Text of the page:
Thursday, June 27, 2013

Marking knife face off

I mentioned in an earlier post that my dovetails are often fairly good, sometimes a little better, sometimes a little worse and that I believed improvement is dependent on marking out the pins with greater accuracy.  A particular problem I have is that I have been unable to see knifed lines in the red oak end grain and so have to rely on pencil lines.  I don't know why I have this problem when I never read about anybody else struggling with it.  As a result, I resolved to find some way to make knife lines I can see and use.

As a first experiment, I took out my Lee Valley marking knife, two flavors of Exacto knives, one with a pointed tip and one with a rounded one, and a Swiss Army knife.  I made lines on the end grain of red oak and the result was . . . I couldn't tell the difference.  As for sawing to these lines, I found the same old problem:  I couldn't see these lines well enough to saw to them accurately.  Darkening them with a pencil didn't help because then you just have a pencil line on both sides and I didn't find that it helped me.  Then I had an idea.  If you use a knife to mark pins from tails, without moving the pin board you can use a pencil to mark a line that will be just to the side of the knife line.  I found this to be helpful because with this hint I could make out the knife line more distinctly.  This helped but I still hoped for a better approach.

As I was experimenting, I decided to go back to Ian Kirby's book on dovetails to remind myself of what he does.  He prefers a Swiss Army Knife.  Paul Sellers' views are quite similar; he uses an inexpensive Stanley knife.  My conclusion is that it probably doesn't make much difference what kind of knife you use as long as you practice with it and are comfortable.  You can learn to use a double bevel marking knife quite easily by just tilting it slightly.

I discovered something else during this process.  Maybe it is just my spasticity, but I find it extremely difficult to mark out the pins from the tails without moving the tail board at all and just slight movement makes a big difference.  I found that I needed to find some way to immobilize the pin board so I could mark distinct knife lines without introducing inaccuracy by moving the pin board.  A pin board, a tail board and a marking knife take three hands!  It isn't that difficult to find a substitute:

As this suggests, I get brainstorms, my own ideas about how to improve on what master woodworkers have been doing for hundreds of years.  :-(  Hubris aside, I wondered what would happen if I put a piece of blue masking tape across the end grain, used a knife to very lightly cut the tape along the edges of the pins, then selectively removed the waste pieces so I was left with just the pins in blue.  It doesn't take that much time and seems to work fairly well:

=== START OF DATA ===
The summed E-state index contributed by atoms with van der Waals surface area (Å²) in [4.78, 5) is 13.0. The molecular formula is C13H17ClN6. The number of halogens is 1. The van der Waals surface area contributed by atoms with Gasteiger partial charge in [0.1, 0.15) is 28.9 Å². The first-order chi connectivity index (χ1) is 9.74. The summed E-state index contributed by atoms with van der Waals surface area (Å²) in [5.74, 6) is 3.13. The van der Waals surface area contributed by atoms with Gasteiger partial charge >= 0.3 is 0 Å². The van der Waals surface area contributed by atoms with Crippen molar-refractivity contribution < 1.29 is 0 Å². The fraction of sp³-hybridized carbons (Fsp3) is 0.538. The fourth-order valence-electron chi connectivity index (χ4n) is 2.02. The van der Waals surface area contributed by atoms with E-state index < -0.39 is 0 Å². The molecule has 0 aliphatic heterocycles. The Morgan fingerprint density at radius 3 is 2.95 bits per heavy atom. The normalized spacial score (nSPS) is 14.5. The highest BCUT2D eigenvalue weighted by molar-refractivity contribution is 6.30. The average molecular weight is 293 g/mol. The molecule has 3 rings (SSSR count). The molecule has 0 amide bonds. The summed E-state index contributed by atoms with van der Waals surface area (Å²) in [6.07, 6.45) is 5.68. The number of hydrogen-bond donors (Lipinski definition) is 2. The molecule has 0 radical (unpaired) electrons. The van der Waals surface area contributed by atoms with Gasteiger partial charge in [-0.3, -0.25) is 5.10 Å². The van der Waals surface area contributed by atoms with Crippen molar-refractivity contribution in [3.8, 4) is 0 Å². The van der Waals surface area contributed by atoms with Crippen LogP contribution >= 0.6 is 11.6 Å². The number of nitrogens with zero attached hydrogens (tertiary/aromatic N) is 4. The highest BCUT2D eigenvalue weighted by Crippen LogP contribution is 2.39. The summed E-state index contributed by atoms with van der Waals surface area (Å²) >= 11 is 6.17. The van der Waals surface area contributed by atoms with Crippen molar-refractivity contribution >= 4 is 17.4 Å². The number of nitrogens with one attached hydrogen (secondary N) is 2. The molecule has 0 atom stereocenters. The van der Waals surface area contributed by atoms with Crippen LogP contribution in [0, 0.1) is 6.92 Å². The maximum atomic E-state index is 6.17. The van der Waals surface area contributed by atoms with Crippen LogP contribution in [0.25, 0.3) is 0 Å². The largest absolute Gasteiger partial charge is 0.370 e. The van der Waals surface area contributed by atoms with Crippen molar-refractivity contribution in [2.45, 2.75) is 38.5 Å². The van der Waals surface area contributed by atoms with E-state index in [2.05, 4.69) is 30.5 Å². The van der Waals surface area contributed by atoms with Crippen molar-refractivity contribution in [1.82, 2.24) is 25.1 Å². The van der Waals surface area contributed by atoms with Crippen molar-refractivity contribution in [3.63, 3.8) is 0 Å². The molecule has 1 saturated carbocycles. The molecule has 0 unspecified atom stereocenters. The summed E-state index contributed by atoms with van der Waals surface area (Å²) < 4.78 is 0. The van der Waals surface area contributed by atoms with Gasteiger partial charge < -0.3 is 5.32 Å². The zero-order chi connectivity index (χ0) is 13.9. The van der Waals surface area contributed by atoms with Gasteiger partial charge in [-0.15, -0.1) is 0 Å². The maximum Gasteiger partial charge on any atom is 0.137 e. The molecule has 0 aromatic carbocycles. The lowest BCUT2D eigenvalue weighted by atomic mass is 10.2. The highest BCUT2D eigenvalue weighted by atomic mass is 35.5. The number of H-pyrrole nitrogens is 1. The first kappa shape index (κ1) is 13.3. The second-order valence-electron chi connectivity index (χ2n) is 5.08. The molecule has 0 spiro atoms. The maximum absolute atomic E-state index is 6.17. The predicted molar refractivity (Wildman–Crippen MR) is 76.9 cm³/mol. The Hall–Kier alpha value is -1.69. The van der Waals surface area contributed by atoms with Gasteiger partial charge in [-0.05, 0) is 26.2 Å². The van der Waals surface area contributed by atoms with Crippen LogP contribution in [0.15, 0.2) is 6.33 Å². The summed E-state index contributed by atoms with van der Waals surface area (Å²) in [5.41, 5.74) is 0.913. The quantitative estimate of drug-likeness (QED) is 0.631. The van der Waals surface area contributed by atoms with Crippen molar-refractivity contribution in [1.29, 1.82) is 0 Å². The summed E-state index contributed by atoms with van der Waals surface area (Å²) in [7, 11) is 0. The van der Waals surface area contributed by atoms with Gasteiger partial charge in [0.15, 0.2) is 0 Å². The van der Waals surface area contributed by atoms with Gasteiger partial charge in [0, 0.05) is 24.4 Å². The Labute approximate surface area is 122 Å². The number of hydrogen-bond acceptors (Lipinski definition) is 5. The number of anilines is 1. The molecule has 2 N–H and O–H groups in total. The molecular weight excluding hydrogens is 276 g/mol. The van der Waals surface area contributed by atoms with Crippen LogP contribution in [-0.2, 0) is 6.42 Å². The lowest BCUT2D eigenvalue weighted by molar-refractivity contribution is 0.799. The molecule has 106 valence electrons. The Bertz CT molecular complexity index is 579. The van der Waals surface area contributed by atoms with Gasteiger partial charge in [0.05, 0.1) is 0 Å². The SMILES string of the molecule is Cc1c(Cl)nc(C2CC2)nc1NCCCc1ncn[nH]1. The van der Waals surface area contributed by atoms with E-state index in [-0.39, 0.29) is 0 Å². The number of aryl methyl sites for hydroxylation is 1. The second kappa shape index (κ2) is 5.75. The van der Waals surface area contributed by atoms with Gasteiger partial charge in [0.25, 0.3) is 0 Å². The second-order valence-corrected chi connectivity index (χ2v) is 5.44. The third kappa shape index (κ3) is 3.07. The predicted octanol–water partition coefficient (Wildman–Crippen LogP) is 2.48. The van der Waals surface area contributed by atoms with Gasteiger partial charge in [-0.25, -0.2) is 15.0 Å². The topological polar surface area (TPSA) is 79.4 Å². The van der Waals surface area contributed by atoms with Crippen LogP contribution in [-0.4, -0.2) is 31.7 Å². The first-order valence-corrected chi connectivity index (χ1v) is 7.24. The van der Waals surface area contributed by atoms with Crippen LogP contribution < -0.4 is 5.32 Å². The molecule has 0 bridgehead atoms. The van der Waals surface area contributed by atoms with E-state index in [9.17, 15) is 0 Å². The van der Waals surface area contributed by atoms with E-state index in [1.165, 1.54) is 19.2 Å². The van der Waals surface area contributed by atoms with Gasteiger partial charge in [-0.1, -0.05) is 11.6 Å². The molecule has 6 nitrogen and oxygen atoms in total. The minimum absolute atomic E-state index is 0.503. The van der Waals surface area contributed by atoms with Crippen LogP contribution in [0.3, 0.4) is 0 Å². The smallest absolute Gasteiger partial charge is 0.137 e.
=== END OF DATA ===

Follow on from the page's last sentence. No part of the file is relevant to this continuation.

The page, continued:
Add some vertical guidelines in pencil and you're good to go.  Now this I can see!  (Like many of my best ideas, I may have read this somewhere in the past, forgotten and now think it is my original idea.)

By my standards, anyway, the result off the saw is tight:

I think that the effect of these techniques would be magnified on wider work pieces with more pins and tails.  For a minute or two extra per joint, I think they are worth doing and, if the joint fits off the saw, a joint takes less time than I have been taking

One thing that getting more accurate, sharply-defined lines did was expose some error in my sawing to the line that I hadn't been able to see before with pencil lines.  It came about as I started the kerf in the pin board, because I was a little too aggressive and the saw would sometimes skate very slightly away from my thumb.  Just the weight of the saw was enough.  Accuracy here is absolutely essential.  I found that if I lift the saw to the point that barely any weight at all is applied to the work piece and take short strokes starting at a corner I can get a more accurate kerf.  Standard stuff, but it is easier to appreciate the value when you can see the effect clearly.

The combination of all of these things seems to make a real difference.  When you cut dovetails in a forgiving wood like alder, they aren't needed, but when both pieces are oak, there's less room for error.  I am certainly not going to cut any three minute dovetails this way and may not need to do all of these things forever, but they seem to be moving me down the path.

Got any tips and tricks to share?


  1. Hi Andy,
    David has a blogpost and you tube video on how to make/use a dovetail alignment board. I made one and it works surprisingly well.

  2. Hi, the Woodwhisperer has a video on inlay where he rubs a pencil over the knife line then uses a rubber eraser to remove the pencil off the surface leaving only graphite in the knife marks. It seemed like a good trick.

  3. I saw a post here from Chris Swartz that talks about using a 0.3 pencil to highlight knife lines. I have not tried it yet but the post says that a 0.3 pencil is small enough to mark inside the knife cut rather than on both sides.